Crimean Tatar (Qırımtatar) or Crimeans (Qırım, Qırımlı)are the inhabitants of Crimea, located on the north coast of the Black Sea and the west coast of the Sea of Azov, bordering with Kherson Oblast on the north. The region was originally occupied by the Crimean Tartars, but now they represent only 12% of the population. This significant decrease in the number of Crimean Tartars that live in Crimea is the result of the forced expulsion towards Central Asia that they were submitted to by Joseph Stalin’s regime, when the area formed part of the Soviet Union. After the disintegration of this country, some Crimean Tartars returned to the region. Nevertheless, they continue to stay in the area without being treated as equals or as free citizens.
The Crimea is a parliamentary republic, governed by the Crimean Constitution. Under the official control of the Ukrainian Government, the administrative direction of the republic’s government is in Simferopol, a city localized in the center of the peninsula.

The main sectors of the Crimean economy are tourism and agriculture. Nevertheless, the income for the land has created a lot of tension between the Crimean Tartars and other local populations. As a result, the Crimean Tartars continually face problems with unemployment, access to housing and health.
The Unrepresented United Nations (UUN) is completely committed to the pacific campaign for recognition of the Crimean Tartars as the indigenous population of the Crimea, so that they can receive a total restitution of their rights, including their inalienable right to restore the Crimean’s national territorial autonomy within the boundaries of the Ukraine.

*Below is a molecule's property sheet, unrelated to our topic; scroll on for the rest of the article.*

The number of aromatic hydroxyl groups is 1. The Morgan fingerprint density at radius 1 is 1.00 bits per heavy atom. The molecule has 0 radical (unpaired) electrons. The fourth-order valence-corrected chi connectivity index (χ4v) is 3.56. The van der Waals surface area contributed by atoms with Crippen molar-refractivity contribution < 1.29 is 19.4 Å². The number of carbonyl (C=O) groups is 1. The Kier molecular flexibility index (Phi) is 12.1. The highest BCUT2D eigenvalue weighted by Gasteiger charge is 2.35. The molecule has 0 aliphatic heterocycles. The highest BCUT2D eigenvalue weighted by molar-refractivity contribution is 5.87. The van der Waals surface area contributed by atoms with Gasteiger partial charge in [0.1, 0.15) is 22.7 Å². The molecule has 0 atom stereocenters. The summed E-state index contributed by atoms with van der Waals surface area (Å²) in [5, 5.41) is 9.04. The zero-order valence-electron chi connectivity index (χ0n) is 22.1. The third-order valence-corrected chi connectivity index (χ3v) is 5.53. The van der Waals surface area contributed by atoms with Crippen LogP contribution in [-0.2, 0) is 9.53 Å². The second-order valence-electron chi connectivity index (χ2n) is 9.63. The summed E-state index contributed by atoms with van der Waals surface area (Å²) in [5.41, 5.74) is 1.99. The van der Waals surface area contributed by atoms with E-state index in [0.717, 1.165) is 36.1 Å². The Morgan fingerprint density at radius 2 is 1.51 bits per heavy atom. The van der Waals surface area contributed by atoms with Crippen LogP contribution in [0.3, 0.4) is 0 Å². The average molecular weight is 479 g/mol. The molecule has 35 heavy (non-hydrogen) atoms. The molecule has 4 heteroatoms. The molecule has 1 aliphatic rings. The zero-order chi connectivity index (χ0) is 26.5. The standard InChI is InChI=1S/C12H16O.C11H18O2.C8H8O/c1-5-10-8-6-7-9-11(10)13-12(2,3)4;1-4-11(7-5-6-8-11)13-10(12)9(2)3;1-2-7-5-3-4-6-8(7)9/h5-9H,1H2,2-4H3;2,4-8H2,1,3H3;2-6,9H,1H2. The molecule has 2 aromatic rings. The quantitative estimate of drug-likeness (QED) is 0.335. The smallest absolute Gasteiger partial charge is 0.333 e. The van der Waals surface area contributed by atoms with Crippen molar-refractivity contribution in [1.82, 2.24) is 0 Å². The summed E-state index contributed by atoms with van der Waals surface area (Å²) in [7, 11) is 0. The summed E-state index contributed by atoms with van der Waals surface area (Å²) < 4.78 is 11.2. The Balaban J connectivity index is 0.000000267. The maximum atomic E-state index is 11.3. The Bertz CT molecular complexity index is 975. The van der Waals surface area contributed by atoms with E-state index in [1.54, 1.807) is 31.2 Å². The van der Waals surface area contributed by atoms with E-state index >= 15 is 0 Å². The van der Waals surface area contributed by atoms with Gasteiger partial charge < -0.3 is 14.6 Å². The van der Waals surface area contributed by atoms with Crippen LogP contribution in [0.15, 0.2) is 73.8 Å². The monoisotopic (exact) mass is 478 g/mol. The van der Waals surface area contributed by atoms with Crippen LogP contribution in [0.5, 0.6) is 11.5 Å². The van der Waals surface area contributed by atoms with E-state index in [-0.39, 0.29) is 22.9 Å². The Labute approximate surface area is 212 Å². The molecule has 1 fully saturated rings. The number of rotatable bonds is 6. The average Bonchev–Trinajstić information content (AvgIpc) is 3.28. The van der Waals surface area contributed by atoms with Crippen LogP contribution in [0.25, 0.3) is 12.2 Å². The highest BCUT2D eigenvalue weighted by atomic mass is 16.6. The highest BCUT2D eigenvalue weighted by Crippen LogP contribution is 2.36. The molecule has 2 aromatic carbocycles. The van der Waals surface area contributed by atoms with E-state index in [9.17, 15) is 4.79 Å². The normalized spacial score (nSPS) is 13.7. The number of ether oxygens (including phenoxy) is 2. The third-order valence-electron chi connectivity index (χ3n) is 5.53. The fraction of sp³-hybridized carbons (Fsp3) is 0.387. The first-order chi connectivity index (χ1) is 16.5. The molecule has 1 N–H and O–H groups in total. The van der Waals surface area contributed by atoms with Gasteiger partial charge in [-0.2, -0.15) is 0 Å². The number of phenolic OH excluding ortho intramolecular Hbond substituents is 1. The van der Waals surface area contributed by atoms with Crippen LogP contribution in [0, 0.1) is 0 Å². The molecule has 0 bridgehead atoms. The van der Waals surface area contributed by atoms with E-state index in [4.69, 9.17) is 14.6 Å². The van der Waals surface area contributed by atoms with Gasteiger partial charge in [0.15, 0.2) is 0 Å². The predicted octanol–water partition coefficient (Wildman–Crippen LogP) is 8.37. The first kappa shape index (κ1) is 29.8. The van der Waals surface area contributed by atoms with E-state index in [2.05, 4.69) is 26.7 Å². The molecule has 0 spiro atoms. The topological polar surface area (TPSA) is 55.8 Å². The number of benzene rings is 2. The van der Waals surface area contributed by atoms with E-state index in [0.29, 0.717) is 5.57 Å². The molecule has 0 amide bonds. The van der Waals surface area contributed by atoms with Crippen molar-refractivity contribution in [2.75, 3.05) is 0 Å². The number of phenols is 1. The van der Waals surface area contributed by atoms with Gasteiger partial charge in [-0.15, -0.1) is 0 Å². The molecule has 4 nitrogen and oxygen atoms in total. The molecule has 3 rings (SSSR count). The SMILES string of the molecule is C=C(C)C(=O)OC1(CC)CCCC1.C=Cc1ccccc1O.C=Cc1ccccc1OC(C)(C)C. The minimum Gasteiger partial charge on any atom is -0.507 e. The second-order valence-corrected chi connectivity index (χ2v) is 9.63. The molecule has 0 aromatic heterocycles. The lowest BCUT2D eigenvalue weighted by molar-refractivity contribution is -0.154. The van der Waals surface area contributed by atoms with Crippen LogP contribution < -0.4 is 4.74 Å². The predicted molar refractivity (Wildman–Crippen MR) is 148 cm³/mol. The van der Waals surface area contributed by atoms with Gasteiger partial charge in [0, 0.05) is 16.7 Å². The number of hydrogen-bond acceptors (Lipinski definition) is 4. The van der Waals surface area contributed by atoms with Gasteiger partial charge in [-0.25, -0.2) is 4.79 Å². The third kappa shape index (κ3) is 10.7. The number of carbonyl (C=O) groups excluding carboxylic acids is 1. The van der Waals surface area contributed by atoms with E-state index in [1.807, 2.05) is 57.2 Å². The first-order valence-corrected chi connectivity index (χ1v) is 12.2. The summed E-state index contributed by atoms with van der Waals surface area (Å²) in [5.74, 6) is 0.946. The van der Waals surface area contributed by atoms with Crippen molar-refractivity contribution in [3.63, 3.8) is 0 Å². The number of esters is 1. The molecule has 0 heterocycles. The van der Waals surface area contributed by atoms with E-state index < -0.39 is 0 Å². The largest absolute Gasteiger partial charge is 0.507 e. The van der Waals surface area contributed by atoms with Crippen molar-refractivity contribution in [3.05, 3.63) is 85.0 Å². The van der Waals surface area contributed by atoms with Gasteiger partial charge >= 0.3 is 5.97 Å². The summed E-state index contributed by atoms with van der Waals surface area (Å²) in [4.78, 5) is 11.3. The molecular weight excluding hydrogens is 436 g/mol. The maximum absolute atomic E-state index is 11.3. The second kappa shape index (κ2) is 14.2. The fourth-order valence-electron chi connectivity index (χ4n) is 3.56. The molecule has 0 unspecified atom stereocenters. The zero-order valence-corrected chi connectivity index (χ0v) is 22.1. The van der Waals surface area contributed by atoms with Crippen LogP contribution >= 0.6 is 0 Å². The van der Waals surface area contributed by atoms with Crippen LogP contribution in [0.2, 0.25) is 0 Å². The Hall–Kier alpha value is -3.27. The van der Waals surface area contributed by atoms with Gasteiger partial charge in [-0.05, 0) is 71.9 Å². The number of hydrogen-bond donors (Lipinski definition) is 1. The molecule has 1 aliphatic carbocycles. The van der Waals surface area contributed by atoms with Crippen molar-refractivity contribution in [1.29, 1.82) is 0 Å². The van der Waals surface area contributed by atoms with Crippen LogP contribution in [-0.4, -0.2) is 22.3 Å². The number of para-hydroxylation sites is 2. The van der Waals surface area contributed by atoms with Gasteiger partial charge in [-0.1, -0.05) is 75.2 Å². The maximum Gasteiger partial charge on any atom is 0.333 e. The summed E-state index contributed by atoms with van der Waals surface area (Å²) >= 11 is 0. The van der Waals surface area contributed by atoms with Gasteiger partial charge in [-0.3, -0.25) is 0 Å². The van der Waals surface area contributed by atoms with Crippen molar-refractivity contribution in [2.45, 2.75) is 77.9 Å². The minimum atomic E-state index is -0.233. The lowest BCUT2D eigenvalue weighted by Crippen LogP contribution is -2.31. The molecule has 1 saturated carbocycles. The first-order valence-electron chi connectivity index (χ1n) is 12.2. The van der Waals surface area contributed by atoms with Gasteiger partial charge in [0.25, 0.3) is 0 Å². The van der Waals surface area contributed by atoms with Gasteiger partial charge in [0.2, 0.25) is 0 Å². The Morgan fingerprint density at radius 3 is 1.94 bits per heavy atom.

The Unrepresented United Nations (UUN) believes that the Ukrainian government must proceed immediately towards a total restoration of the Crimean Tartars’ rights, in accordance with the principles universally recognized by international law. The Unrepresented United Nations also promotes the commitment of the international community, especially Europe, to the restoration process of the Crimean Tartars’ rights.
The Commissioner of Human Rights of the European Council published a report after making a visit to the Ukraine, where he was alerted to the need of increasing protection for minority ethnicities. The Council also warned about the problems of racism and xenophobia that exist in the country that the Crimean Tartars, in particular, suffer.
After their deportation, more than 270,000 Crimean Tartars have returned to the Crimea. Without a doubt, the measures adopted by the Ukrainian government for facilitating the integration and adaptation of the repatriates were insufficient. As a result, the Crimean Tartars continue to live in a disadvantageous position. For example, the figures indicate that up to 60% of the Crimean Tartars are unemployed.
In accordance with the constitution of the Autonomous Republic of the Crimea, the Crimean Tartars have a “protection status”.